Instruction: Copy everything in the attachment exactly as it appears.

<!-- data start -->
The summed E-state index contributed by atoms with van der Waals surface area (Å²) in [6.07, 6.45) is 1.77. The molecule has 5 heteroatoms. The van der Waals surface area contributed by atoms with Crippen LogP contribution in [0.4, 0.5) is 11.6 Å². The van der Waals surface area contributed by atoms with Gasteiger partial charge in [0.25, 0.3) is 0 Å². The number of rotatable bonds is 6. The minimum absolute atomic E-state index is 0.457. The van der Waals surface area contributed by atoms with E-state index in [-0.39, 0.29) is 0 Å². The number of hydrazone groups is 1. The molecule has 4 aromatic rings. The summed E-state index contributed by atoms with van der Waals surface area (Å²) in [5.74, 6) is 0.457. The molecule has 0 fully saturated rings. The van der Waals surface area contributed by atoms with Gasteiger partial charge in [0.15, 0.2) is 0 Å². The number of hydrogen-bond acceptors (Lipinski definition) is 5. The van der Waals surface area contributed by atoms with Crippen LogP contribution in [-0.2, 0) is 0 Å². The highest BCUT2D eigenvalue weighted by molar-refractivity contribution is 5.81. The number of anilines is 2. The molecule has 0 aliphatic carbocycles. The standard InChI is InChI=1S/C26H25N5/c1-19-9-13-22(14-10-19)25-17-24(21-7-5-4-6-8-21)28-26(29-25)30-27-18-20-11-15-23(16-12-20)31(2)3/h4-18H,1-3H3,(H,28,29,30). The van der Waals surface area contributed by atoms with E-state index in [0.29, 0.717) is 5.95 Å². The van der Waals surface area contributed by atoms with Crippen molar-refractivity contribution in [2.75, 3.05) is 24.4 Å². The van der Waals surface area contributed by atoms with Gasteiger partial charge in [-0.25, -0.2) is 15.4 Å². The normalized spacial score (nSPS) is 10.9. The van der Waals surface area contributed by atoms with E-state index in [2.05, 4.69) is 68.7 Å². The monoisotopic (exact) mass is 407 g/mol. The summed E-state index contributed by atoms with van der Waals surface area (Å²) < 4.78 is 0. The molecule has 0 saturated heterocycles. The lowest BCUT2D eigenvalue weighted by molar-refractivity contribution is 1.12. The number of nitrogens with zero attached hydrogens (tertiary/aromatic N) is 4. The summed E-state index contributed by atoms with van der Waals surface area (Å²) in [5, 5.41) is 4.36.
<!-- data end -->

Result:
The summed E-state index contributed by atoms with van der Waals surface area (Å²) in [6.07, 6.45) is 1.77. The molecule has 5 heteroatoms. The van der Waals surface area contributed by atoms with Crippen LogP contribution in [0.4, 0.5) is 11.6 Å². The van der Waals surface area contributed by atoms with Gasteiger partial charge in [0.25, 0.3) is 0 Å². The number of rotatable bonds is 6. The minimum absolute atomic E-state index is 0.457. The van der Waals surface area contributed by atoms with E-state index in [-0.39, 0.29) is 0 Å². The number of hydrazone groups is 1. The molecule has 4 aromatic rings. The summed E-state index contributed by atoms with van der Waals surface area (Å²) in [5.74, 6) is 0.457. The molecule has 0 fully saturated rings. The van der Waals surface area contributed by atoms with Gasteiger partial charge in [0.15, 0.2) is 0 Å². The number of hydrogen-bond acceptors (Lipinski definition) is 5. The van der Waals surface area contributed by atoms with Crippen LogP contribution in [-0.2, 0) is 0 Å². The highest BCUT2D eigenvalue weighted by molar-refractivity contribution is 5.81. The number of anilines is 2. The molecule has 0 aliphatic carbocycles. The standard InChI is InChI=1S/C26H25N5/c1-19-9-13-22(14-10-19)25-17-24(21-7-5-4-6-8-21)28-26(29-25)30-27-18-20-11-15-23(16-12-20)31(2)3/h4-18H,1-3H3,(H,28,29,30). The van der Waals surface area contributed by atoms with E-state index in [0.29, 0.717) is 5.95 Å². The van der Waals surface area contributed by atoms with Crippen molar-refractivity contribution in [2.75, 3.05) is 24.4 Å². The van der Waals surface area contributed by atoms with Gasteiger partial charge in [-0.25, -0.2) is 15.4 Å². The normalized spacial score (nSPS) is 10.9. The van der Waals surface area contributed by atoms with E-state index in [2.05, 4.69) is 68.7 Å². The monoisotopic (exact) mass is 407 g/mol. The summed E-state index contributed by atoms with van der Waals surface area (Å²) < 4.78 is 0. The molecule has 0 saturated heterocycles. The lowest BCUT2D eigenvalue weighted by molar-refractivity contribution is 1.12. The number of nitrogens with zero attached hydrogens (tertiary/aromatic N) is 4. The summed E-state index contributed by atoms with van der Waals surface area (Å²) in [5, 5.41) is 4.36.